And there. Despite the Vulcan death grip the winter has on our fair state, the calendar insists that today is Ash Wednesday and we have indeed launched the Lenten season.
Or as my sister and I like to treat it, that special time of year when “spittle” is embraced in our daily vernacular. Just doesn’t roll off the tongue as smoothly during other seasons. Try it.
In my younger formative years, during a tenure at a parochial school that rings clearer in my head as “that reason why I can’t wear plaid anymore,” we were taught how Lent is a season to reflect on all the divine sacrifices God made for mankind. And to help us better reflect on what it means to sacrifice, we would each commit to giving up something for 40 days. In a child’s world, the prospect of no chocolate or Saturday morning cartoons for 40 days was pretty deep.
Growing older, it became harder to find things to sacrifice. Then a wise adult offered this perspective: what if Lent was an opportunity to commit yourself to doing something you normally don’t do that could help your spiritual growth? Instead of committing to deprive yourself of something, see if you could find a way to enrich through some activity — a new daily prayer, or a service project? It changed my dread of Lent into a happier acceptance. Some years were about sacrifice, others about growth.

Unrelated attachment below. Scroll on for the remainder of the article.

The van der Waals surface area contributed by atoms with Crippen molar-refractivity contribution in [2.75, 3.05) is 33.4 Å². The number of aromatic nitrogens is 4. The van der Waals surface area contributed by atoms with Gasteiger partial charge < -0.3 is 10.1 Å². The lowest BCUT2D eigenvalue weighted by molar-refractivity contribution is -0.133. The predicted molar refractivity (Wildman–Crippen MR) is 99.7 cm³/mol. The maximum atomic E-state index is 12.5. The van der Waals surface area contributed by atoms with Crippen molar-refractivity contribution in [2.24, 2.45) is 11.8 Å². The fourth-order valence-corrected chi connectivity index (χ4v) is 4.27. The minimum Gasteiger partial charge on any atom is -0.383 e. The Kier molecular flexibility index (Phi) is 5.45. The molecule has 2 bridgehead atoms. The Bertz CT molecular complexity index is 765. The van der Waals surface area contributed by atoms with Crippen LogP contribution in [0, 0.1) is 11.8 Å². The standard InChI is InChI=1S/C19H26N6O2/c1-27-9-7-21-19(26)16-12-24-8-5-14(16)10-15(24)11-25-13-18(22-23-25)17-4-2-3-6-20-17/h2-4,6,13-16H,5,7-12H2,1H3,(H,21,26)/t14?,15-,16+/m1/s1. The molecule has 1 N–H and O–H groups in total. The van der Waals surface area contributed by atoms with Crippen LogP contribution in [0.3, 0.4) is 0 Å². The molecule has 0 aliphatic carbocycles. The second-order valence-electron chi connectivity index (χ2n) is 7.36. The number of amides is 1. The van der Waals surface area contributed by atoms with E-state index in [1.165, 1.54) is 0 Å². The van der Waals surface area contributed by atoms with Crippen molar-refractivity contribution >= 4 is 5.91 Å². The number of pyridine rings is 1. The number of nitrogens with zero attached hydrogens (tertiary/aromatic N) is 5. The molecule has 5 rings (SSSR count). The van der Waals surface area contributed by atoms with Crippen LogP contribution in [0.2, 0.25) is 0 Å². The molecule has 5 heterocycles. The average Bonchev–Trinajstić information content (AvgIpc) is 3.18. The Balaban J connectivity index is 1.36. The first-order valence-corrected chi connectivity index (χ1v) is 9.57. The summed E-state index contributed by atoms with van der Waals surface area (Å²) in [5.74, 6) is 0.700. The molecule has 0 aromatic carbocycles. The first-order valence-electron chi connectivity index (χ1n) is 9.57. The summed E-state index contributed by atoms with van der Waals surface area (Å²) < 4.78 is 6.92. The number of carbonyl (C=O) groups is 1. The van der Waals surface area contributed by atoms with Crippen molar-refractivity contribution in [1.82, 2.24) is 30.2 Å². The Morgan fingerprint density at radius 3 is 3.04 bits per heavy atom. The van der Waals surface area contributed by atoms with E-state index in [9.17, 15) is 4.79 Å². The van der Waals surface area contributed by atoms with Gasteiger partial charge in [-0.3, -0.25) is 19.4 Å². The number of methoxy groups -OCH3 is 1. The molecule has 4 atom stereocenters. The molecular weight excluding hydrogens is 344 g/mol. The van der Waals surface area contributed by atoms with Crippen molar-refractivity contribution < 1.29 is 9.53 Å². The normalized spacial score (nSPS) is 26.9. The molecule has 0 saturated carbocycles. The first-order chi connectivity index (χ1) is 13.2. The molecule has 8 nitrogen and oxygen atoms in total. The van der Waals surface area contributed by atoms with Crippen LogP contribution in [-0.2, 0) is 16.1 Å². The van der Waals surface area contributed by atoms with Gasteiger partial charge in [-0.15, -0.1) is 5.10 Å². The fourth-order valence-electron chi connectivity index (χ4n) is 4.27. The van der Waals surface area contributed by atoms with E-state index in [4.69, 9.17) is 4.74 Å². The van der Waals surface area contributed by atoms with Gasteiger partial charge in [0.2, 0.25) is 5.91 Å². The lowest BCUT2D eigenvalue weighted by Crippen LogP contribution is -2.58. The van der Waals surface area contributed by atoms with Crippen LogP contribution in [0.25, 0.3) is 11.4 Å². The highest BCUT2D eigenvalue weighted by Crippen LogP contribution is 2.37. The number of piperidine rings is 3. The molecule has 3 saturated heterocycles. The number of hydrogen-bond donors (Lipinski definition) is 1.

Here in this virtual place, I recall the genesis of this blog. It was intended to help me remember to be grateful for the many things I’m blessed with. The kinds of things that are easy to lose sight of or perhaps not give the kind of reflection it truly deserves. I’ve definitely fallen off the daily gratitude wagon, so my Lenten challenge is to reawaken my journal of Daily Gratitudes. See if 40 days of this practice can extend beyond Lent and last much, much longer.
Today? I am grateful for the incessant waking schedule of an infant. While sleep – an uninterrupted sleep lasting hours that require more than one hand for counting – would be preferred, it’s hard to be grumpy about the chirps and shouts that comprise my wake-up calls when, staggering in a half-awake state to my daughter’s crib, I’m greeted with the most dazzling smile. Time and again. She’ll find her sleep-through-the-night rhythm that she had before, and I’ll definitely feel more rested. But I’ll miss the 1:30, 2:15, and 3:30 a.m. smiles.